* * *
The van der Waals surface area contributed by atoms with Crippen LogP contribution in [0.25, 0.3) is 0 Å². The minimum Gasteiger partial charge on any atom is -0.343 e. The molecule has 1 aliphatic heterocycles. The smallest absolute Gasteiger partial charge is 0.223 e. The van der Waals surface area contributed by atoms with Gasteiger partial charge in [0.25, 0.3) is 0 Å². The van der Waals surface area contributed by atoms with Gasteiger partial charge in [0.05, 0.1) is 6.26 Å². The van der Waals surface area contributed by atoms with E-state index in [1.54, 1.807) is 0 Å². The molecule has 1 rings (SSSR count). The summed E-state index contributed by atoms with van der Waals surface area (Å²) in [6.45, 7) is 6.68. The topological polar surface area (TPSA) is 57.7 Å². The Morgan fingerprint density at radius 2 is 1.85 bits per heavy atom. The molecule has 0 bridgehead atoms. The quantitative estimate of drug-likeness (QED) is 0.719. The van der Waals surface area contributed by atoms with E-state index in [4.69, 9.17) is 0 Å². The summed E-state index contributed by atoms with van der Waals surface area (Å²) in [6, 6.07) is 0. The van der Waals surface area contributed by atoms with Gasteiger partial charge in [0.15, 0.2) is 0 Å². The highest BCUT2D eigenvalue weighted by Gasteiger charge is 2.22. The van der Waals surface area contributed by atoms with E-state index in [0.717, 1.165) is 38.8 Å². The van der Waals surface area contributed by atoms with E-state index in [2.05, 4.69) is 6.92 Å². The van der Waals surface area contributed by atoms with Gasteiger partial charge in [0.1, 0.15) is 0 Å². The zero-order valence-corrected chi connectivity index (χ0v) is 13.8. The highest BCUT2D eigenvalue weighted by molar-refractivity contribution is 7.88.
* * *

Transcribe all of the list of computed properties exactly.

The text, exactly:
The van der Waals surface area contributed by atoms with Crippen LogP contribution in [0.25, 0.3) is 0 Å². The minimum Gasteiger partial charge on any atom is -0.343 e. The molecule has 1 aliphatic heterocycles. The smallest absolute Gasteiger partial charge is 0.223 e. The van der Waals surface area contributed by atoms with Gasteiger partial charge in [0.25, 0.3) is 0 Å². The van der Waals surface area contributed by atoms with Gasteiger partial charge in [0.05, 0.1) is 6.26 Å². The van der Waals surface area contributed by atoms with E-state index in [1.54, 1.807) is 0 Å². The molecule has 1 rings (SSSR count). The summed E-state index contributed by atoms with van der Waals surface area (Å²) in [6.45, 7) is 6.68. The topological polar surface area (TPSA) is 57.7 Å². The Morgan fingerprint density at radius 2 is 1.85 bits per heavy atom. The molecule has 0 bridgehead atoms. The quantitative estimate of drug-likeness (QED) is 0.719. The van der Waals surface area contributed by atoms with E-state index in [4.69, 9.17) is 0 Å². The summed E-state index contributed by atoms with van der Waals surface area (Å²) in [6, 6.07) is 0. The van der Waals surface area contributed by atoms with Gasteiger partial charge in [0.15, 0.2) is 0 Å². The highest BCUT2D eigenvalue weighted by Gasteiger charge is 2.22. The van der Waals surface area contributed by atoms with E-state index in [0.717, 1.165) is 38.8 Å². The van der Waals surface area contributed by atoms with E-state index in [2.05, 4.69) is 6.92 Å². The van der Waals surface area contributed by atoms with Gasteiger partial charge in [0.1, 0.15) is 0 Å². The zero-order valence-corrected chi connectivity index (χ0v) is 13.8. The highest BCUT2D eigenvalue weighted by molar-refractivity contribution is 7.88.